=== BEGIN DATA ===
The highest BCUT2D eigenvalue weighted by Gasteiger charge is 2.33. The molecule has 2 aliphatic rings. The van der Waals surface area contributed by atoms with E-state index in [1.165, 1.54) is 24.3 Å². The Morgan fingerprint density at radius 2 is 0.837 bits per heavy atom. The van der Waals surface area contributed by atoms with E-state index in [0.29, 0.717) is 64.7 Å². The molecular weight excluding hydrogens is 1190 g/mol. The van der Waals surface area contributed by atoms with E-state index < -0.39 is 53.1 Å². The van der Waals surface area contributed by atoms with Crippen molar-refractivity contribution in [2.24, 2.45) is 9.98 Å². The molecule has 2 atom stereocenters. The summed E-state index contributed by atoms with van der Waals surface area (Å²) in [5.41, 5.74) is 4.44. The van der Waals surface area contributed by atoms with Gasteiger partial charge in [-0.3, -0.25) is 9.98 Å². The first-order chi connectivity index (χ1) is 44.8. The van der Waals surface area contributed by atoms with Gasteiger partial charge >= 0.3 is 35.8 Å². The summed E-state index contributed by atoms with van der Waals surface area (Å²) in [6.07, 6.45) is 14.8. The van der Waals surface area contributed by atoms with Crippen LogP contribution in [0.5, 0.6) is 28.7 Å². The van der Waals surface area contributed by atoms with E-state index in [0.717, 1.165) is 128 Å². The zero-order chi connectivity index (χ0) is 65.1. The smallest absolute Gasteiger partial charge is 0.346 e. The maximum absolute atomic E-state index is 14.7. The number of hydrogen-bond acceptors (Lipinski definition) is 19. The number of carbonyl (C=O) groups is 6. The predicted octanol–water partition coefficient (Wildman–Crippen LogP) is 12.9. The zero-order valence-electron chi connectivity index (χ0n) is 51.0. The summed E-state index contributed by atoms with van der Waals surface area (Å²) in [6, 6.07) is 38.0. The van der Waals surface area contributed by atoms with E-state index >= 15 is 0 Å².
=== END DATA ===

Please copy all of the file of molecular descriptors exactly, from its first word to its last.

The highest BCUT2D eigenvalue weighted by Gasteiger charge is 2.33. The molecule has 2 aliphatic rings. The van der Waals surface area contributed by atoms with E-state index in [1.165, 1.54) is 24.3 Å². The Morgan fingerprint density at radius 2 is 0.837 bits per heavy atom. The van der Waals surface area contributed by atoms with E-state index in [0.29, 0.717) is 64.7 Å². The molecular weight excluding hydrogens is 1190 g/mol. The van der Waals surface area contributed by atoms with E-state index < -0.39 is 53.1 Å². The van der Waals surface area contributed by atoms with Crippen molar-refractivity contribution in [2.24, 2.45) is 9.98 Å². The molecule has 2 atom stereocenters. The summed E-state index contributed by atoms with van der Waals surface area (Å²) in [5.41, 5.74) is 4.44. The van der Waals surface area contributed by atoms with Gasteiger partial charge in [-0.3, -0.25) is 9.98 Å². The first-order chi connectivity index (χ1) is 44.8. The van der Waals surface area contributed by atoms with Gasteiger partial charge >= 0.3 is 35.8 Å². The summed E-state index contributed by atoms with van der Waals surface area (Å²) in [6.07, 6.45) is 14.8. The van der Waals surface area contributed by atoms with Crippen LogP contribution in [0.5, 0.6) is 28.7 Å². The van der Waals surface area contributed by atoms with E-state index in [0.717, 1.165) is 128 Å². The zero-order chi connectivity index (χ0) is 65.1. The smallest absolute Gasteiger partial charge is 0.346 e. The maximum absolute atomic E-state index is 14.7. The number of hydrogen-bond acceptors (Lipinski definition) is 19. The number of carbonyl (C=O) groups is 6. The predicted octanol–water partition coefficient (Wildman–Crippen LogP) is 12.9. The zero-order valence-electron chi connectivity index (χ0n) is 51.0. The summed E-state index contributed by atoms with van der Waals surface area (Å²) in [6, 6.07) is 38.0. The van der Waals surface area contributed by atoms with E-state index >= 15 is 0 Å².